So what’s the total cost to Target? No one can truly tell, but as a reference point, TJX wound up spending at least $250 million as a result of its data breach. Whatever the number is, it will be far more than Target wanted to spend.
As Bad As It Was, It Could Have Been Much Worse
The cyberattack on Target was pretty nasty, not only in terms of its size, but also its timing. Some reports have indicated that the criminals behind the hack were aided by launching their effort during the holiday season shopping rush. That may have been one of the reasons why the attack was able to be carried out for nearly three weeks without detection.
Three weeks. That may or may not be a long time. Cybersecurity experts, lawyers, and government officials will argue about that for some time to come. But what is quite obvious is that it was not nearly as long as some previous attacks. The TJX payment card breach lasted for more than a year before it was detected. Heck, even some government agencies have been breached for months without noticing. So, as bad as it was, it could have been far worse. This assumes, by the way, that the attack is over. Don’t forget sometimes these attacks leave behind malware that sits for months before activating. Target is sure hoping that is not the case here.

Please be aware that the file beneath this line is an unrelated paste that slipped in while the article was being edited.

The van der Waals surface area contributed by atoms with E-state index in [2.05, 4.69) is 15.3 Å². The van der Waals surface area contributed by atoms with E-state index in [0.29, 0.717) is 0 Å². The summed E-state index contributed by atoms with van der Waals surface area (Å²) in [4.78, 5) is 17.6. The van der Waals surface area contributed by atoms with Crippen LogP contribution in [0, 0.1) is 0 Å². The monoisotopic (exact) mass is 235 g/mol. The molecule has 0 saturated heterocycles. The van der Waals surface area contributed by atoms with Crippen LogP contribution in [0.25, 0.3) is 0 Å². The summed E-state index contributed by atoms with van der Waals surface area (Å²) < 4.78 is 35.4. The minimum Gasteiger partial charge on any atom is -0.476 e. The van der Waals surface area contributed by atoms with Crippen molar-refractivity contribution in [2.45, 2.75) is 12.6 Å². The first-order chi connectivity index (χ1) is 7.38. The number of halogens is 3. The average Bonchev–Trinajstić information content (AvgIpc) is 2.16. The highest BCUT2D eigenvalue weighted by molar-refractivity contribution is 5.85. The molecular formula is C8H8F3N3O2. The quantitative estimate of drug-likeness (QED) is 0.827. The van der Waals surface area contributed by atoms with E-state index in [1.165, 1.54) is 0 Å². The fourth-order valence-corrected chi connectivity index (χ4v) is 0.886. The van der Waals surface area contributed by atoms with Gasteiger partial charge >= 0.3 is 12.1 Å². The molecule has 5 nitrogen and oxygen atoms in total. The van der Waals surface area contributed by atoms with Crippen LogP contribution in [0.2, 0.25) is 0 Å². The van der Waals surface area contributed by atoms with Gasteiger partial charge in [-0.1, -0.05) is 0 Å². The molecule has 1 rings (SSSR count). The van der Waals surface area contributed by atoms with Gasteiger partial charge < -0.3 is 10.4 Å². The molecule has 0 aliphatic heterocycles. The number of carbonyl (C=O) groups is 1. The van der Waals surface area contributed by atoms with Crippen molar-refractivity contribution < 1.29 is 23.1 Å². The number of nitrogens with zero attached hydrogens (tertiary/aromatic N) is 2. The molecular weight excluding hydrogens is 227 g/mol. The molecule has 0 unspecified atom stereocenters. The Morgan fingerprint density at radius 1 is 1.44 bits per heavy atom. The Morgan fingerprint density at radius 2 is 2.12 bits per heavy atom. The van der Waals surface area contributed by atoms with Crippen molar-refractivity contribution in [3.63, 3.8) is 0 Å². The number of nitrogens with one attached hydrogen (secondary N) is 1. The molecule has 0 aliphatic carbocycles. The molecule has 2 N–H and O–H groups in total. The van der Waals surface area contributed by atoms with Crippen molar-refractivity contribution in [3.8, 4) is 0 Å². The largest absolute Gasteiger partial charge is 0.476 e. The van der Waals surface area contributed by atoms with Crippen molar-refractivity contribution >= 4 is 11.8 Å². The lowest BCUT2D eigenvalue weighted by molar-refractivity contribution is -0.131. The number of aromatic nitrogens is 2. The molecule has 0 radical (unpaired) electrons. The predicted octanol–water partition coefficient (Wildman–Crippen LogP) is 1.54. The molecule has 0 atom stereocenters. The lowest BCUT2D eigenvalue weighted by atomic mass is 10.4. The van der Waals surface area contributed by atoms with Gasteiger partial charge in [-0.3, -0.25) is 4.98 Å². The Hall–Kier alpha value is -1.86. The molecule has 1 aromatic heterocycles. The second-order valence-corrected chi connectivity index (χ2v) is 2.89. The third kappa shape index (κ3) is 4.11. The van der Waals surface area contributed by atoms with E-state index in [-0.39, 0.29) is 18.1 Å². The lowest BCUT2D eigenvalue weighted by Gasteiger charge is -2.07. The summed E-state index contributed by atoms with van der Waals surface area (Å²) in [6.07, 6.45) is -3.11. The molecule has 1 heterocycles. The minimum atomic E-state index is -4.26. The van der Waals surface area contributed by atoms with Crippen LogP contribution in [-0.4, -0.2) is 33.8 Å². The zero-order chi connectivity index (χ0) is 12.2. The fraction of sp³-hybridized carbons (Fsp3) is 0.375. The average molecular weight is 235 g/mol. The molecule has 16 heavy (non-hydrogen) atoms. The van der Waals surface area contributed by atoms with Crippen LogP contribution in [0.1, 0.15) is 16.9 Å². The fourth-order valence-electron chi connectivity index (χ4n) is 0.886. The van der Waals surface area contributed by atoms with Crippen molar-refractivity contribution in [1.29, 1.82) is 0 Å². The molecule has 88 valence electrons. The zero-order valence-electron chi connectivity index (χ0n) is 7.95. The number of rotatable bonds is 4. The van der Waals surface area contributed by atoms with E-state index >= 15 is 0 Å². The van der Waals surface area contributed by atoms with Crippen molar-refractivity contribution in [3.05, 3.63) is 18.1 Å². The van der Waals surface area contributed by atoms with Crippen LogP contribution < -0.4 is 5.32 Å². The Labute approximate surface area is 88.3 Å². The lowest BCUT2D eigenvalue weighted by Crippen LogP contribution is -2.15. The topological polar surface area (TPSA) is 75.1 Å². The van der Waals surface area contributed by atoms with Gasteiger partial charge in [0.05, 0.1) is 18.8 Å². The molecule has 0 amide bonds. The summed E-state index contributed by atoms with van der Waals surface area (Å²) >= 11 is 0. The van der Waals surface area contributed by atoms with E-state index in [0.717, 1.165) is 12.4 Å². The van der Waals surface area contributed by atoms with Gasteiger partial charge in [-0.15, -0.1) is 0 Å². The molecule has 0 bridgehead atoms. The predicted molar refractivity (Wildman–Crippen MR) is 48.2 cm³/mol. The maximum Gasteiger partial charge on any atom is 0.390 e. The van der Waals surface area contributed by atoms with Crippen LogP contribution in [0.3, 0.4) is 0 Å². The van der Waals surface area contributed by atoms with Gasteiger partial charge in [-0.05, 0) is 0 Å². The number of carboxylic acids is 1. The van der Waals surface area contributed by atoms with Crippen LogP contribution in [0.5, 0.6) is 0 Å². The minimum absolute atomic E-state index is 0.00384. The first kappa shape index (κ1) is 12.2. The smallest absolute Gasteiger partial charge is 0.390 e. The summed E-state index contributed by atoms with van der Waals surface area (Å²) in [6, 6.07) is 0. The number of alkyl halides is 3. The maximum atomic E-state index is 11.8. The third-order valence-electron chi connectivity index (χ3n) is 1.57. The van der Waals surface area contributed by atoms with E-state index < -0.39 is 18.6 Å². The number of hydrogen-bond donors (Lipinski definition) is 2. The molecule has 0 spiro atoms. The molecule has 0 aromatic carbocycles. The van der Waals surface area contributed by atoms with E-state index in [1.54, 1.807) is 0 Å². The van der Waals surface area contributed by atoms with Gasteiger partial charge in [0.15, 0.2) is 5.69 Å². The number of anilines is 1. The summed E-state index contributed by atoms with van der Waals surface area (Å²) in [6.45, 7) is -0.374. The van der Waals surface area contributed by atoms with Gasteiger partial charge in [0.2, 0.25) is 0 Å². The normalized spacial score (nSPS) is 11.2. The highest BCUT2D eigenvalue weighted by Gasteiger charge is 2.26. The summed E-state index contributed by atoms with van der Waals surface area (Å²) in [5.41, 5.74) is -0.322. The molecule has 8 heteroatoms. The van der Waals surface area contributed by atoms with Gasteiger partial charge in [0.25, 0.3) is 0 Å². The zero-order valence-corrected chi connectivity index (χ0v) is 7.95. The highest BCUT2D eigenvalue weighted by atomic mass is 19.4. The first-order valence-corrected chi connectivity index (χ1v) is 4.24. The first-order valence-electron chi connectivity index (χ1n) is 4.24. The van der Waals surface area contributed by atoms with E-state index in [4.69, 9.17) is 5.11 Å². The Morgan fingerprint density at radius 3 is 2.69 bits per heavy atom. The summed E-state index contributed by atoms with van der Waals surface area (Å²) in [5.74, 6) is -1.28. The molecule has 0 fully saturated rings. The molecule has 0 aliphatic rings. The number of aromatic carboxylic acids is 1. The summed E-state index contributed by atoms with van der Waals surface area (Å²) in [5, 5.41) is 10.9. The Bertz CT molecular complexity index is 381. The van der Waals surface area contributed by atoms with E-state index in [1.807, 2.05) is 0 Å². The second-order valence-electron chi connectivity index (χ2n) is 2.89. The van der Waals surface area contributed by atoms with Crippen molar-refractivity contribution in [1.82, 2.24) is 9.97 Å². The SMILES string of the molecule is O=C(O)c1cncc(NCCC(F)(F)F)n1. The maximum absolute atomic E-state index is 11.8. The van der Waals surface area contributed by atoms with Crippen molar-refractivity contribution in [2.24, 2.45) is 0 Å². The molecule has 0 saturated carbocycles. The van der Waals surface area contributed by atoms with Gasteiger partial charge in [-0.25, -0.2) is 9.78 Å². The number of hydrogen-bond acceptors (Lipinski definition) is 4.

Consumers have to be careful here, too. It may be months before fraudulent activity shows up on a card. Consumers also have to worry about the unsavory types who like to prey on victims. There are endless examples of cybercrimes that are perpetrated by people who pose as a bank, credit monitoring service, or even the store that lost your information. So it’s the same advice as always: be careful who you give your personal information to, and be mindful of bogus emails or websites.
Hopefully, however, this attack only struck Target. If I were counsel to other major retailers, I would be hauling in the chief information security officer to let her/him know that the networks better be pretty carefully monitored. I also would be taking a close look at the company’s overall defenses and make sure they were regularly refreshed.
As a final note, this single event should not shake the faith of Target customers. It can happen to any store, and so we have to move on with life. Indeed, I can tell you this: after learning of the breach, my first stop on the way home was … Target. We needed some household items, and I did not hesitate for a second to shop there.
Neither did many others apparently, as the store was packed that night. Onward marches the market.